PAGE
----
Report on the course “Data Visualization”

    On January 25 and 26, the Data Laboratory conducted the first training course “Data Visualization”. We felt like pioneers, there are no analogues of our program in Russia yet. I will tell you how we built the curriculum, how we organized the process and what results we achieved.

    We had enough material for a two-day course, perhaps even too much. My works and laboratory projects, cool visualizations from the Internet and Tufty books, many examples of the D3 gallery . It was necessary not only to “dump” all the information on the listeners, but to help them extract important and useful knowledge from each example.

    I am well acquainted with thematic educational programs: I attended the Data Science course on a curser, listened to lectures and taught infographics intensive in Britannica, even attended a one-day course with Edward Tufty, but nowhere did the presentation of information satisfy me 100%. In a previous post, I parsed a lecture from Data Science and commented on an example there.

    First of all, I formulated some simple ideas that I was going to convey to the audience. The main task of visualization is to show the structure and features of the data. How to do it? Explore and experience the data. Strive for clarity. Do not be afraid to experiment with formats. Replenish the library of visualization techniques and freely combine them with each other.

    In order to destroy the fear of non-standard formats and inspire experimentation, I carefully selected several examples, including the ill-fated car chart from the course course, and analyzed them in detail in the first theoretical block. By the way, here’s a transformed car chart:

    Replacing the dots with car images, we showed several data dimensions at once: model and make, color, comparative size, body type, etc. As a result, each measurement is visually displayed, in order to compare data and draw conclusions, the graph does not need to be decrypted, a legend is not required.

    The desire to experiment and listen to the data is not enough. You need to learn how to look for good examples and extract useful techniques from them, so that you can then apply them in your visualizations. The second theoretical block was devoted to this. We looked at dozens of examples - charts and graphs, timelines and maps, and discussed the techniques that they encounter.

    I borrowed several tricks from the book “The Art of Teaching” by Julie Dirksen . Instead of giving ready-made instructions, I asked the guys to independently formulate conclusions based on the examples they saw, after which we all discussed and corrected their ideas together. In addition, I built a system of "white spots" that students filled out on the basis of lecture material. Here is a fragment of a handout about the principles of information design:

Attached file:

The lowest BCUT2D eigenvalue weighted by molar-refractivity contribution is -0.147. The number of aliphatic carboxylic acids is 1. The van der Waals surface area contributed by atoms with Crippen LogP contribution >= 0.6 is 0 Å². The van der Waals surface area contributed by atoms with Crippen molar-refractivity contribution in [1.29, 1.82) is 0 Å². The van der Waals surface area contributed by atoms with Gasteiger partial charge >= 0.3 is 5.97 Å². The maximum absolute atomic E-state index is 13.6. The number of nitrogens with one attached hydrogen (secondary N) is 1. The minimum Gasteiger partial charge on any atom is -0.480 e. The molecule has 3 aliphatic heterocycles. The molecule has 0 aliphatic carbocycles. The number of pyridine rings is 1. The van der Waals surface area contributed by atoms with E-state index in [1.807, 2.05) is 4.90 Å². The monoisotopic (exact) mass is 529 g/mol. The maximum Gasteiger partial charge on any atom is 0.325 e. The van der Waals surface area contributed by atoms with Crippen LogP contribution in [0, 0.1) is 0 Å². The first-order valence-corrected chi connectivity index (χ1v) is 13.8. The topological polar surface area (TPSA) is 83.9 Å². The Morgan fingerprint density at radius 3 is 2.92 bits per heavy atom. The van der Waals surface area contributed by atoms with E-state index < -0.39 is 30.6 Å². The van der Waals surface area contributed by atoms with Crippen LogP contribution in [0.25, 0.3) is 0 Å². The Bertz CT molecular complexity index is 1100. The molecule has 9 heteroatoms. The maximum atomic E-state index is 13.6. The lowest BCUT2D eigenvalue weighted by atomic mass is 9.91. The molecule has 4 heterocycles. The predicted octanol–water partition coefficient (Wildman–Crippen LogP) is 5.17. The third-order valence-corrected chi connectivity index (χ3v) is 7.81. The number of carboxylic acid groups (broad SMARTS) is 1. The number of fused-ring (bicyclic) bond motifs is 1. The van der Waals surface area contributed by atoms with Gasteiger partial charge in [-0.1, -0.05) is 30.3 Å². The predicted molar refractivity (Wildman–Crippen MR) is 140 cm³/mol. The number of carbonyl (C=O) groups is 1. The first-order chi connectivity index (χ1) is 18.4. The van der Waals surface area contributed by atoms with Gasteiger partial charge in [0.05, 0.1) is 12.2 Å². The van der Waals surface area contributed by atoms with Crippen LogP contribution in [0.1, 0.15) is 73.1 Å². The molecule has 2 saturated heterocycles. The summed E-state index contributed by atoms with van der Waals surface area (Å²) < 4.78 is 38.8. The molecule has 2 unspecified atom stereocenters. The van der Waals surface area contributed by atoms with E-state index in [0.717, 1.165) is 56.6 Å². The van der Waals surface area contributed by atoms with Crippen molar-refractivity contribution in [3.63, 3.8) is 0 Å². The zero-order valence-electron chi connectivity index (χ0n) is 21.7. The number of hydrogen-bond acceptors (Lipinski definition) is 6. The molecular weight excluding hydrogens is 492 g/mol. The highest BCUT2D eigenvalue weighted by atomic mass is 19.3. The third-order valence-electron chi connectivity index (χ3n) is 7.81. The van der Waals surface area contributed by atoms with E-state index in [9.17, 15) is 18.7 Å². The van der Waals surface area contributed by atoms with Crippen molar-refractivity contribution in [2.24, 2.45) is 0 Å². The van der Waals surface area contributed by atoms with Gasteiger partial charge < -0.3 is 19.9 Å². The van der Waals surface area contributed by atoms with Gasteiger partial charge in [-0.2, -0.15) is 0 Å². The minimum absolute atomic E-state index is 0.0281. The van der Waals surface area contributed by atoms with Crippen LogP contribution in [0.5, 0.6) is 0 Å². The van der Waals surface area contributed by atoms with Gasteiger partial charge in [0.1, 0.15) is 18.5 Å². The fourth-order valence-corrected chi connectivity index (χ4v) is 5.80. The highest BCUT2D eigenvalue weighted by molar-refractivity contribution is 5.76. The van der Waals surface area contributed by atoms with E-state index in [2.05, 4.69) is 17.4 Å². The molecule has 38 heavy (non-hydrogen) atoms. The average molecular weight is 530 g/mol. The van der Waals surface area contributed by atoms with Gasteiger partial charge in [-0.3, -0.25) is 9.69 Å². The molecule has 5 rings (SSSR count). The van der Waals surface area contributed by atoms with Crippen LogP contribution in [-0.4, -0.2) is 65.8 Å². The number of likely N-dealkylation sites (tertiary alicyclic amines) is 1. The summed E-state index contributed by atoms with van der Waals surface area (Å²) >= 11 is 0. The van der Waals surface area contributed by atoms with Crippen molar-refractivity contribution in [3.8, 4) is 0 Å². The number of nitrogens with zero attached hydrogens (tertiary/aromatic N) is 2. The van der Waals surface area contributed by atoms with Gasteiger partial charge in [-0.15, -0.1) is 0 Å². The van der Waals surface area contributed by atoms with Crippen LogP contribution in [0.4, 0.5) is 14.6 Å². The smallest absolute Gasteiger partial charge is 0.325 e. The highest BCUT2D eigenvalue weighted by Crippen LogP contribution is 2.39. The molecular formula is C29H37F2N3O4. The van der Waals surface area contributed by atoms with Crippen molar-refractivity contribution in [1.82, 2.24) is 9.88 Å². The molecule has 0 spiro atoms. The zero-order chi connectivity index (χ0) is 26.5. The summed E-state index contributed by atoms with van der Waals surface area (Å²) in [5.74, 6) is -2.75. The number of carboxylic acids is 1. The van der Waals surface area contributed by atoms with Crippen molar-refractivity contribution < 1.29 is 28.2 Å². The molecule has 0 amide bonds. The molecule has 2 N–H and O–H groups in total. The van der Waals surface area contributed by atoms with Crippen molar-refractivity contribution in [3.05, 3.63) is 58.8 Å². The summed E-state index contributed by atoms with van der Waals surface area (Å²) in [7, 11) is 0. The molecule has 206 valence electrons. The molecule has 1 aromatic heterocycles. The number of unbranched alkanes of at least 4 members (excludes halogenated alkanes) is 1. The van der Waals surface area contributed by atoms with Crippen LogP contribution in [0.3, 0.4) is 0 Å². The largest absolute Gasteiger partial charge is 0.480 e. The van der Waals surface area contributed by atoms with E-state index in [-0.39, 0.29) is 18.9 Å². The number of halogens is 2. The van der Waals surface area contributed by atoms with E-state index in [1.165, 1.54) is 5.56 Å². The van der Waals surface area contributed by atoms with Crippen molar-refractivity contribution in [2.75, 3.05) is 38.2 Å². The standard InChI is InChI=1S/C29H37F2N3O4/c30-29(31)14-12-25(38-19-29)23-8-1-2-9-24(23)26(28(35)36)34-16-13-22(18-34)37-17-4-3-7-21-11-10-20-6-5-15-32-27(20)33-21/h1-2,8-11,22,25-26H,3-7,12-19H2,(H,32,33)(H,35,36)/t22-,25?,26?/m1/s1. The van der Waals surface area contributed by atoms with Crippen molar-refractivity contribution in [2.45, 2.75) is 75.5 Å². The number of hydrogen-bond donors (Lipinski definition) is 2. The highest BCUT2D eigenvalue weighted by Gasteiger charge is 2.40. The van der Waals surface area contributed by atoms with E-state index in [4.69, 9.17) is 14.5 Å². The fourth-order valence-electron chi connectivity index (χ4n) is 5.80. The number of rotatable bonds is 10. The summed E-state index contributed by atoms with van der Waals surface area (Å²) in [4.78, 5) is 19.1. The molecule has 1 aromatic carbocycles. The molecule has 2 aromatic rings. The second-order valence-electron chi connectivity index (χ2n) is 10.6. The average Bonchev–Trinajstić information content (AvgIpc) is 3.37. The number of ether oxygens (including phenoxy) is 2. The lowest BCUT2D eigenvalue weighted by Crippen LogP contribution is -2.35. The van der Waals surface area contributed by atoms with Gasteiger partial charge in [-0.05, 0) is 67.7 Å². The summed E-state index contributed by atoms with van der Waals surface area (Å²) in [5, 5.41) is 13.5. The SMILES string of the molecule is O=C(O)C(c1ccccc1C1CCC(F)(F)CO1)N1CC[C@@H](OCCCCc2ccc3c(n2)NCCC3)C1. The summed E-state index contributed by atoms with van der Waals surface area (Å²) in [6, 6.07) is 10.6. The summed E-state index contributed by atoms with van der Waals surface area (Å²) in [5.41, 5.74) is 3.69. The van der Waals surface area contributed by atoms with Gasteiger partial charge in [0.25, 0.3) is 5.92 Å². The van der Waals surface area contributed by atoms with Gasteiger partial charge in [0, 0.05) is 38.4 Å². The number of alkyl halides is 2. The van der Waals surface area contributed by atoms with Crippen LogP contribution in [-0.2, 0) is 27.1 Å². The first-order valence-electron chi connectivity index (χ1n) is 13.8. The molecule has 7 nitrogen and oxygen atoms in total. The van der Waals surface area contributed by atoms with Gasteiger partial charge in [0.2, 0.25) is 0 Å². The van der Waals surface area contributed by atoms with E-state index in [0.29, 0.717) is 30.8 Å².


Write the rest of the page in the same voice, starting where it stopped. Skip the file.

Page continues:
And this is a U-turn dedicated to cartograms - in the margins there is a place for listing remembered tricks.

    The first day ended with a practical block, the guys received tasks and put their knowledge into practice. A joint analysis of the results summed up the results of the first day and drew attention to the errors: ours and others.

    The next day, the guys mastered D3.js under the direction of Dima Tikhvinsky devgru . For almost 10 hours, the participants wrote the code in a new language for themselves.

    Everyone coped with the tasks. In particular, we programmed a variety of boas:

    In a practical assignment with a map, we used a wonderful SVG map of our habr-friend KoGor .

    The results were published in Mike Bostok's Blocks, here are some of them: - Maria Osipova’s boa constrictor from the Regional Development Bank - Mikhail Akimov’s boa constrictor from
    Innova bl.ocks. org / mokhova / 8632539 - mimidav Kati Mokhova from SKB Kontur - interactive accident map of Denis Petrov from the Ural Mining University - a similar example of Vladimir Kutovoy from SKB Kontur
    bl. - map of accidents and deaths Xenia Sukmanova of the Office of Presidential affairs

    The best reward for completing the course have been for us obrye words and thanks to the participants.

    All interested Khabrovites who have read the post to the end, we invite you to our April course, which will be held on April 12, 13 and 15. We reworked the program and diversified the theoretical blocks with practice on d3, starting from the first day. We hope that it will be easier to absorb the material. In addition, we supplemented two intensive study days with independent work and joint analysis of homework. This is an excellent opportunity to quickly apply new knowledge to real work tasks and discuss the results with teachers. So the theoretical value of the course will be complemented by practical benefits.

    Detailed program and feedback from first-year participants:

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